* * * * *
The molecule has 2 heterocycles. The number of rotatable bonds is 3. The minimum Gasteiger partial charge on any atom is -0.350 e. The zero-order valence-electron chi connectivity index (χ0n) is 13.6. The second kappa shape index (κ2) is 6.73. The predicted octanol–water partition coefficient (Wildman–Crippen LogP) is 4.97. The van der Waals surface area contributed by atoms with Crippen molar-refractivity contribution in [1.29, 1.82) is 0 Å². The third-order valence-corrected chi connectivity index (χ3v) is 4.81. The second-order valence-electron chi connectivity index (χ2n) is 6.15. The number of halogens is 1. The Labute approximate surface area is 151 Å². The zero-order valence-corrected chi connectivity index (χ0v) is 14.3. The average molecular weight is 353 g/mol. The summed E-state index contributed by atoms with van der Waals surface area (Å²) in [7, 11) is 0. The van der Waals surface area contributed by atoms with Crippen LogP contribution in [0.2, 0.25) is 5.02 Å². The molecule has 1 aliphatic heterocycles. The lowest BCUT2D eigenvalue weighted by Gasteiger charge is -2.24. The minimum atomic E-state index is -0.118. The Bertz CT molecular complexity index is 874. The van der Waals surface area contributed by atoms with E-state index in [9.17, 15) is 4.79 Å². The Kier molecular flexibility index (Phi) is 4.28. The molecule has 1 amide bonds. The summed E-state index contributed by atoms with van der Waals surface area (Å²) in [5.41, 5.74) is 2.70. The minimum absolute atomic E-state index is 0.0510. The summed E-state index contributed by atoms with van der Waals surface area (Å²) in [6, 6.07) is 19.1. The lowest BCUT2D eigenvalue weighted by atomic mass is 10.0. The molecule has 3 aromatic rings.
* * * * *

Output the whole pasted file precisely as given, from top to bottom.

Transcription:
The molecule has 2 heterocycles. The number of rotatable bonds is 3. The minimum Gasteiger partial charge on any atom is -0.350 e. The zero-order valence-electron chi connectivity index (χ0n) is 13.6. The second kappa shape index (κ2) is 6.73. The predicted octanol–water partition coefficient (Wildman–Crippen LogP) is 4.97. The van der Waals surface area contributed by atoms with Crippen molar-refractivity contribution in [1.29, 1.82) is 0 Å². The third-order valence-corrected chi connectivity index (χ3v) is 4.81. The second-order valence-electron chi connectivity index (χ2n) is 6.15. The number of halogens is 1. The Labute approximate surface area is 151 Å². The zero-order valence-corrected chi connectivity index (χ0v) is 14.3. The average molecular weight is 353 g/mol. The summed E-state index contributed by atoms with van der Waals surface area (Å²) in [7, 11) is 0. The van der Waals surface area contributed by atoms with Crippen LogP contribution in [0.2, 0.25) is 5.02 Å². The molecule has 1 aliphatic heterocycles. The lowest BCUT2D eigenvalue weighted by Gasteiger charge is -2.24. The minimum atomic E-state index is -0.118. The Bertz CT molecular complexity index is 874. The van der Waals surface area contributed by atoms with E-state index in [9.17, 15) is 4.79 Å². The Kier molecular flexibility index (Phi) is 4.28. The molecule has 1 amide bonds. The summed E-state index contributed by atoms with van der Waals surface area (Å²) in [5.41, 5.74) is 2.70. The minimum absolute atomic E-state index is 0.0510. The summed E-state index contributed by atoms with van der Waals surface area (Å²) in [6, 6.07) is 19.1. The lowest BCUT2D eigenvalue weighted by atomic mass is 10.0. The molecule has 3 aromatic rings.